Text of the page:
Virus

Vi"rus

(?), n. [L., a slimy liquid, a poisonous liquid, poison, stench; akin to Gr. poison, Skr. visha. Cf. Wizen, v. i.] 1. (Med.) Contagious or poisonous matter, as of specific ulcers, the bite of snakes, etc.; -- applied to organic poisons. [Archaic]
[1913 Webster +PJC]

2. the causative agent of a disease, . [obsolescent]
[PJC]

3. any of numerous submicroscopic complex organic objects which have genetic material and may be considered as living organisms but have no proper cell membrane, and thus cannot by themselves perform metabolic processes, requiring entry into a host cell in order to multiply. The simplest viruses have no lipid envelope and may be considered as complex aggregates of molecules, sometimes only a nucleic acid (DNA or RNA) and a coat protein. They are sometimes viewed as being on the borderline between living and nonliving objects. They are smaller than living cells in size, usually between 20 and 300 nm; thus they pass through standard filters, and were previously referred to as filterable virus. The manifestations of disease caused by multiplication of viruses in cells may be due to destruction of the cells caused by subversion of the cellular metabolic processes by the virus, or by synthesis of a virus-specific toxin. Viruses may infect animals, plants, or microorganisms; those infecting bacteria are also called bacteriophages. Certain bacteriophages may be non-destructive and benign in the host; -- see bacteriophage.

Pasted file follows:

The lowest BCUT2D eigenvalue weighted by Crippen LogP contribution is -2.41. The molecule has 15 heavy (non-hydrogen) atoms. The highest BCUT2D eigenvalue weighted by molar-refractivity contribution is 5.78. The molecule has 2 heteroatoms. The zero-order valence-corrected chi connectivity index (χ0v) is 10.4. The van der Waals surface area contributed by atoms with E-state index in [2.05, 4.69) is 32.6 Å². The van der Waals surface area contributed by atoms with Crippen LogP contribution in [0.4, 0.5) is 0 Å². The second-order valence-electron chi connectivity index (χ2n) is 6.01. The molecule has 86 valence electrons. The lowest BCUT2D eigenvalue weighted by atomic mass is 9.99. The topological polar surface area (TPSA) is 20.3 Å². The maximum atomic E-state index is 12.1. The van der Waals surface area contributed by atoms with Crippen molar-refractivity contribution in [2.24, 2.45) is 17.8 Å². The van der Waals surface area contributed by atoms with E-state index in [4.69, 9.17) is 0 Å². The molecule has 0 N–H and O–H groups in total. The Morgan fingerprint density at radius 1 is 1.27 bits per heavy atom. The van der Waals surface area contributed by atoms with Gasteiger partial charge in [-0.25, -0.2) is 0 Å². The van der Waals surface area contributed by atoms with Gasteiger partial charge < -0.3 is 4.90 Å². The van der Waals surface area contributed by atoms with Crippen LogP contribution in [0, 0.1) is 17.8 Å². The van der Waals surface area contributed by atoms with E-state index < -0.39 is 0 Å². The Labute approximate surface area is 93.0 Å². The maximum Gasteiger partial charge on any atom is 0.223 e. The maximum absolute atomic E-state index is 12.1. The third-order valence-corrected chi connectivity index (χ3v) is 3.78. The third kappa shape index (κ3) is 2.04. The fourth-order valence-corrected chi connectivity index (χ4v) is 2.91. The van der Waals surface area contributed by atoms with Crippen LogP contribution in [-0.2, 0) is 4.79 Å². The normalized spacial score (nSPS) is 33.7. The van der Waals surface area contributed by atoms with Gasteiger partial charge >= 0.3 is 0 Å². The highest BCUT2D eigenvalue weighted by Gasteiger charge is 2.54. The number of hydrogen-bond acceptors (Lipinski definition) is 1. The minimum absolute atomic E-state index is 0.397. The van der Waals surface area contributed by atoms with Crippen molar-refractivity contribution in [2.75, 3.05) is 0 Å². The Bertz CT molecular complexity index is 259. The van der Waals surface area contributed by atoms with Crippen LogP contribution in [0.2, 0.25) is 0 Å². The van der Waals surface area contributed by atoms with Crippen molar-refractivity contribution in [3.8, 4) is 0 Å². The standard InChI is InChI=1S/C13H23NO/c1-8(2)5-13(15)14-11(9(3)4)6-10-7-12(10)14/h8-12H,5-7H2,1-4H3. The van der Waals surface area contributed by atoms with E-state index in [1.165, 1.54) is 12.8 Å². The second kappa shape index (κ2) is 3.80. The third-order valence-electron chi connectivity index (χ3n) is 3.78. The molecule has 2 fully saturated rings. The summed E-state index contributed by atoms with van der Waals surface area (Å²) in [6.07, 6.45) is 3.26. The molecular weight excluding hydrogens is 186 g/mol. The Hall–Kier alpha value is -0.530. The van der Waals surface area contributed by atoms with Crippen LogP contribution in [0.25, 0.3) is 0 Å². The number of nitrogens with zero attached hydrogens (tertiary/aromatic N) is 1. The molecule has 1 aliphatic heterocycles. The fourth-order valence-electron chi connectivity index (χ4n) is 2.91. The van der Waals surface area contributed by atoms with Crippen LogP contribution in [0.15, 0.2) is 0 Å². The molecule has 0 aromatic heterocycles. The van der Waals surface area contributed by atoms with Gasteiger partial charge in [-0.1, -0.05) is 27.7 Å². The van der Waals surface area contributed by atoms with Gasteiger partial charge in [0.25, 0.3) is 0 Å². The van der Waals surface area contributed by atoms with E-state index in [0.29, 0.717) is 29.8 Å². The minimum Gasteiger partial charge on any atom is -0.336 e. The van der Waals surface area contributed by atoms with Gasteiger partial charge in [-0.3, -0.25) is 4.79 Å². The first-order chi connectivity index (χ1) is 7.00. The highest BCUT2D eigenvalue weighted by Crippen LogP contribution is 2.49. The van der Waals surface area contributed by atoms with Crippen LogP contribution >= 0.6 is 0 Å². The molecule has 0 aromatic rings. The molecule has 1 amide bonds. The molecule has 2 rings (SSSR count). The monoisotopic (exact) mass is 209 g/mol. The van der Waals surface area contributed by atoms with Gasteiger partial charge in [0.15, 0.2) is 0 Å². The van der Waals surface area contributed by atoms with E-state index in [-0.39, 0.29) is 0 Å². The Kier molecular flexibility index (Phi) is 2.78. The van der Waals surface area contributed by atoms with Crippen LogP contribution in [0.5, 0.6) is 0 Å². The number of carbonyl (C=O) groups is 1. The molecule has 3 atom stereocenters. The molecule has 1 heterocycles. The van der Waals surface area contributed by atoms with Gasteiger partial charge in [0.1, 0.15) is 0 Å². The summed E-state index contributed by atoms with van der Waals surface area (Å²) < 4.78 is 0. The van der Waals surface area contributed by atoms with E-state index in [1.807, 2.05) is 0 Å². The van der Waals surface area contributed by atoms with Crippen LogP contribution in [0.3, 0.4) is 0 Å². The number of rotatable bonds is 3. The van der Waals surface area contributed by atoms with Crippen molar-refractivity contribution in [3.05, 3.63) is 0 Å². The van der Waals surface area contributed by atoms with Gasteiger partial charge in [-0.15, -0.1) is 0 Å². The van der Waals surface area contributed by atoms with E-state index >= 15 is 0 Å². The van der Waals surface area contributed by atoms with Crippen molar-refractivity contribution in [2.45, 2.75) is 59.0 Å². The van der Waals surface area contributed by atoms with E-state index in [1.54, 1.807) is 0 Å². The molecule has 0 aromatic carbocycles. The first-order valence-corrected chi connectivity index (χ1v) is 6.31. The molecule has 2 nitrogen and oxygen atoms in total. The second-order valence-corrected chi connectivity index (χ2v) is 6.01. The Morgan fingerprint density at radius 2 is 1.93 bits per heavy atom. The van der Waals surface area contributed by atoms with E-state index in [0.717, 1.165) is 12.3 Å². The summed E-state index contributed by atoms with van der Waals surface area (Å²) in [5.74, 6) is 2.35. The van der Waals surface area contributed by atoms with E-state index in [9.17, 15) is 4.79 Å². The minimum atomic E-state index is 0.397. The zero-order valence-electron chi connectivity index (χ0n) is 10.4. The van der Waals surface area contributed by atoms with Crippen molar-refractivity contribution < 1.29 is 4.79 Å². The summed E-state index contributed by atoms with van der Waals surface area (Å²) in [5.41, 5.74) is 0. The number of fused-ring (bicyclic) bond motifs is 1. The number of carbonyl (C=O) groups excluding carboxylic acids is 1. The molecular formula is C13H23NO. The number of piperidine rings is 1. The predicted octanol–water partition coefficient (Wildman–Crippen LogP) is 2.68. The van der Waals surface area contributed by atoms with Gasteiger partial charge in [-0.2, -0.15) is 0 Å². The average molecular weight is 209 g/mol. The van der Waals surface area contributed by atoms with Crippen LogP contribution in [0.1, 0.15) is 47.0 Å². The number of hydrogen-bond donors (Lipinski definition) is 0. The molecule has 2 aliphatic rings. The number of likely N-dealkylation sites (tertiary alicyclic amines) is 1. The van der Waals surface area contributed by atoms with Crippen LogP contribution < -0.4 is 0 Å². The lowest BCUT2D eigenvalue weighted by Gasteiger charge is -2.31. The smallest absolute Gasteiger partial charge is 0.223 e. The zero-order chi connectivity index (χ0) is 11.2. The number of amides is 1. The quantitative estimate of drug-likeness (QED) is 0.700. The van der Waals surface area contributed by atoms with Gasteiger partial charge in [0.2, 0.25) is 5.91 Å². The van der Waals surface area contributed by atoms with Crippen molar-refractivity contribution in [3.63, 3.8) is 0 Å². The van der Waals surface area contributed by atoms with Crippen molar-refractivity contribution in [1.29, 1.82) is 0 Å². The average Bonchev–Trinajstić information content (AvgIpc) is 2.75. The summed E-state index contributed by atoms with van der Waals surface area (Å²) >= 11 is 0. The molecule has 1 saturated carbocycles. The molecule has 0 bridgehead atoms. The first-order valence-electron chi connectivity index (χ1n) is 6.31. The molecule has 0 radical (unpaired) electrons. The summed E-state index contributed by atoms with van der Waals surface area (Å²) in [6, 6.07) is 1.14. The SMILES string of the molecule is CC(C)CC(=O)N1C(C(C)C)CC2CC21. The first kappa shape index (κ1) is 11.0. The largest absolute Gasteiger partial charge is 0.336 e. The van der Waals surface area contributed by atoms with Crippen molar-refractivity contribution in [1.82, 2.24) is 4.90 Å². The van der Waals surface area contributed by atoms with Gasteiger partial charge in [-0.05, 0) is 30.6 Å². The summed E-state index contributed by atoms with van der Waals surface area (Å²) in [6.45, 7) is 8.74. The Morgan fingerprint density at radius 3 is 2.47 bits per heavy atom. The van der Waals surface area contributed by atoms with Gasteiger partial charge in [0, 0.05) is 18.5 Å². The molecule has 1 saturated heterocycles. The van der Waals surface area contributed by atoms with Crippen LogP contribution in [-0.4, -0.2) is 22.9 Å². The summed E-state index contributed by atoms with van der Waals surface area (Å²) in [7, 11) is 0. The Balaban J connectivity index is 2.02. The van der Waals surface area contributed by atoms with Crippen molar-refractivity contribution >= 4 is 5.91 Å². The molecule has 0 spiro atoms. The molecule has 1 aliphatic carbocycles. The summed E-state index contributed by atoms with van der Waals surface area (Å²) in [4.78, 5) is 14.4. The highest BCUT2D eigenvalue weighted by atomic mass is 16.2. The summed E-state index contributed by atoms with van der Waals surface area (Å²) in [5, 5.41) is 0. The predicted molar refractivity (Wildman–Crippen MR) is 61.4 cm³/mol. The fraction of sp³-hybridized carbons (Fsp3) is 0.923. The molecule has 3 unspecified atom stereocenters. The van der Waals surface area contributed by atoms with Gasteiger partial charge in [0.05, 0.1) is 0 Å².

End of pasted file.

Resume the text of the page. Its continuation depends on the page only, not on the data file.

[1913 Webster +PJC]

4. Fig.: Any morbid corrupting quality in intellectual or moral conditions; something that poisons the mind or the soul; as, the virus of obscene books.
[1913 Webster]

5. (Computers) a program or segment of program code that may make copies of itself (replicate), attach itself to other programs, and perform unwanted actions within a computer; also called computer virus or virus program. Such programs are almost always introduced into a computer without the knowledge or assent of its owner, and are often malicious, causing destructive actions such as erasing data on disk, but sometime only annoying, causing peculiar objects to appear on the display. The form of sociopathic mental disease that causes a programmer to write such a program has not yet been given a name. Compare trojan horse{3}.
[PJC]

Vis

(?), n. 1. Force; power.
[1913 Webster]

2. (Law) (a) Physical force. (b) Moral power.
[1913 Webster]

Principle of vis viva (Mech.), the principle that the difference between the aggregate work of the accelerating forces of a system and that of the retarding forces is equal to one half the vis viva accumulated or lost in the system while the work is being done. -- Vis impressa [L.] (Mech.), force exerted, as in moving a body, or changing the direction of its motion; impressed force. -- Vis inerti. [L.] (a) The resistance of matter, as when a body at rest is set in motion, or a body in motion is brought to rest, or has its motion changed, either in direction or in velocity. (b) Inertness; inactivity. Vis interti and inertia are not strictly synonymous. The former implies the resistance itself which is given, while the latter implies merely the property by which it is given. -- Vis mortua [L.] (Mech.), dead force; force doing no active work, but only producing pressure. -- Vis vit, or Vis vitalis [L.] (Physiol.), vital force. -- Vis viva [L.] (Mech.), living force; the force of a body moving against resistance, or doing work, in distinction from vis mortua, or dead force; the kinetic energy of a moving body; the capacity of a moving body to do work by reason of its being in motion. See Kinetic energy, in the Note under Energy. The term vis viva is not usually understood to include that part of the kinetic energy of the body which is due to the vibrations of its molecules.
[1913 Webster]

Vi"sa

(?), n. [F.] See Vis.
[1913 Webster]

 

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Wed 12th December 2018